Some graphic documentaries fail to integrate the verbal with the visual. For example, an uncompromising slab of prose quoted from a source text is accompanied somewhere on the same page by a cartoon. By contrast, in Bryan Talbot's 318-page Alice In Sunderland (London, 2007), although there are indeed many words, they are presented in small captions or balloons spread across profusely illustrated large format pages in a wealth of color and detail covering the entire available surface, sometimes receding to an impossible distance of time as well as of space in perspective. See image.

We cannot possibly assimilate all the verbally imparted information but realize that, by careful rereading, we would learn at least as much as we could from a dense prose text. A Thomas Dixon is mentioned on page 77 and, on p. 173, we learn that "John Ruskin's Mackem cork-cutter, the highly cultured Thomas Dixon, is buried in the churchyard."

8 Oct 2014: Rereading, I find Thomas Dixon on p. 48: "...a self-educated Mackem cork-cutter of uncommon intelligence and friend of many Victorian intellectuals, writers and artists.
"Ruskin addresses his books Letters to a Working Man and Time and Tide by Weare and Tyne to Tommy Dixon."

Monday, 6 October 2014

Plebeian, Performer And Pilgrim

I had already noticed that Bryan Talbot plays three roles in his Alice In Sunderland, then I realized that he had told us this on the title page:

               THE WIGAN TITWILLOW
As the Plebeian, the Performer and the Pilgrim

(I have not reproduced the colors of the smaller letters accurately.)

The Plebeian enters the theatre, where the Performer, as the White Rabbit, speaks from the stage, saying that the comic medium will conjure a vision in the imagination. The Pilgrim first appears on p. 26, drawing the Performer. The Pilgrim then addresses the reader and walks through Sunderland but is interrupted by the Plebeian who is answered by the Performer with the Pilgrim, in his most recent panel, in the background. Then the Pilgrim also addresses the Plebeian and resumes his narrative walk. Later, the Plebeian sleeps, dreams and meets the Tweedles who put the White Rabbit mask on him and send him onto the stage where he is now the Performer addressing the Plebeian.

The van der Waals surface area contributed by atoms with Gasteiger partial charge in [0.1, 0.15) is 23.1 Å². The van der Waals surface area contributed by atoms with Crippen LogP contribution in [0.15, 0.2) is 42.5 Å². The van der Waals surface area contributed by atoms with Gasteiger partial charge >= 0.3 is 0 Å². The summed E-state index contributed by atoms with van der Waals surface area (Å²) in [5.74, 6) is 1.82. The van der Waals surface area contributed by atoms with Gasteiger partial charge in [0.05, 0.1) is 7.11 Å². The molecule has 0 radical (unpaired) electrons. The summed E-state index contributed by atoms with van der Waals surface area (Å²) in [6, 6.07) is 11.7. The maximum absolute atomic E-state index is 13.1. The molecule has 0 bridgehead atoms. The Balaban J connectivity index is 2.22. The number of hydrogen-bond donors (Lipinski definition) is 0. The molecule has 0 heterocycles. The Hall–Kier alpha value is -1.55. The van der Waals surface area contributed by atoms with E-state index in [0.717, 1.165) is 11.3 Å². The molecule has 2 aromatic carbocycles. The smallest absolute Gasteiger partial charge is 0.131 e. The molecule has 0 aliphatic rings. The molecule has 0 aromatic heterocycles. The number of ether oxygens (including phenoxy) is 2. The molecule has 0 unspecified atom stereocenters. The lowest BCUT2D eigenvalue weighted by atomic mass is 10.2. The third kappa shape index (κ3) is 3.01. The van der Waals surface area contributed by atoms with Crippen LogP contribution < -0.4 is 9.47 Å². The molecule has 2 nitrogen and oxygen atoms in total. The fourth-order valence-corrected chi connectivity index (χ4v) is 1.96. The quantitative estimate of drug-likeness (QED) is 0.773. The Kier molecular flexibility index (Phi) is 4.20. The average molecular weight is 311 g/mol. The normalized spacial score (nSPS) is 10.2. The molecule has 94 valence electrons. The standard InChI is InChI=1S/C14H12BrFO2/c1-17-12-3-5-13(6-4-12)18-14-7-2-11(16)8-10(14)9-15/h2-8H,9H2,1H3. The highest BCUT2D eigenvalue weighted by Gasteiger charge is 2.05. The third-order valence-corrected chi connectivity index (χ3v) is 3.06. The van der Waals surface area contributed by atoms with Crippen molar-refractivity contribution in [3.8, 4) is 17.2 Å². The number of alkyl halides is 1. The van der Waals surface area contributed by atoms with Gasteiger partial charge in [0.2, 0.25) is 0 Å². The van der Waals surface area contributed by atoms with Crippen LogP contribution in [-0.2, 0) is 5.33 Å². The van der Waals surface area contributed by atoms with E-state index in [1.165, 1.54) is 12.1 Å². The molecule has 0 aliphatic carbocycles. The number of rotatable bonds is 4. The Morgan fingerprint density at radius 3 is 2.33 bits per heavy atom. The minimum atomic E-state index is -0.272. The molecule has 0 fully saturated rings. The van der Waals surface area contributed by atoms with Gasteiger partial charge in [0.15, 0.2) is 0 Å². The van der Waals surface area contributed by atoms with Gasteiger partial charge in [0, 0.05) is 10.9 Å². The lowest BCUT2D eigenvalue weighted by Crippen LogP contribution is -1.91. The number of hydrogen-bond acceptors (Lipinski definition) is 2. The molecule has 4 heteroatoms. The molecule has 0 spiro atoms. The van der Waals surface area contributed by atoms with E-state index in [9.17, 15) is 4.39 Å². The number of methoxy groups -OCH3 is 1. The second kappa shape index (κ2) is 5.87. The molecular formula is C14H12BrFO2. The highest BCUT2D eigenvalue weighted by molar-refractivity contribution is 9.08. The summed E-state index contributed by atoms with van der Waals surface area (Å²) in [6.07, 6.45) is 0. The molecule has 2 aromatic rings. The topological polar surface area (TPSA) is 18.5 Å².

Needless to say, on my first reading of the book, I concentrated on the verbal content and completely missed all these interactions between the author's three roles.

Alice: The Acrostic

Since the republic of letters, and of pictures, is one, let us discuss poetry on Comics Appreciation: "...the acrostic poem that concludes Through The Looking Glass" is beautifully reproduced on the graphically illustrated page 64 of Bryan Talbot's Alice In Sunderland: An Entertainment (London, 2007).

The poem is about nostalgia:

"A boat beneath a sunny sky,
"Lingering onward dreamily
"In an evening of July -"

and the passage of time:

"Long has paled that sunny sky:
"Echoes fade and memories die:
"Autumn frosts have slain July."

But something endures, in memory:

"Still she haunts me..."

- and in imagination:

"Alice moving under skies
"Never seen by waking eyes."

- and in future generations:

"Children yet, the tale to hear..."

Each generation experiences the summer:

"Dreaming as the days go by..."

 - and successive summers:

"Dreaming as the summers die..."

- and always remembers:

"Ever drifting down the stream -
"Lingering in the golden gleam -"

In the third last line and despite the theme of transience, the word "Ever..." is used. Finally, life ends:

"Life, what is it but a dream?"

To Lewis Carroll, a clergyman, life was a dream from which we wake whereas many of us think that it is followed by a dreamless sleep. (Plato in the Phaedo: "Eternity is a single night.") Carroll reversed the metaphor in another Alice poem:

"We are but older children, dear,
"Who fret to find our bedtime near."

Sunday, 5 October 2014

Alice In Sunderland And Voice Of The Fire: A Fourth Parallel

In Bryan Talbot's Alice In Sunderland, the author, dreaming, sits in the otherwise empty Sunderland Empire Theatre while the author not only speaks from the stage but also interacts with the author writing the script, drawing the strip and walking through the city's history, speaking the words in speech balloons and captions.

In the concluding chapter of Alan Moore's Voice Of The Fire, when the author comes on stage:

"...the Help menu [is] lettered up on the proscenium arch. The cursor winks, a visible slow handclap in the black, deserted auditorium."
-Alan Moore, Voice Of The Fire (London, 1996), p. 292.

Depiction, narration and action/acting are the three story-telling media. Talbot compares his sequential art with drama and Moore likewise compares his prose with it.

Alice In Sunderland And Voice Of The Fire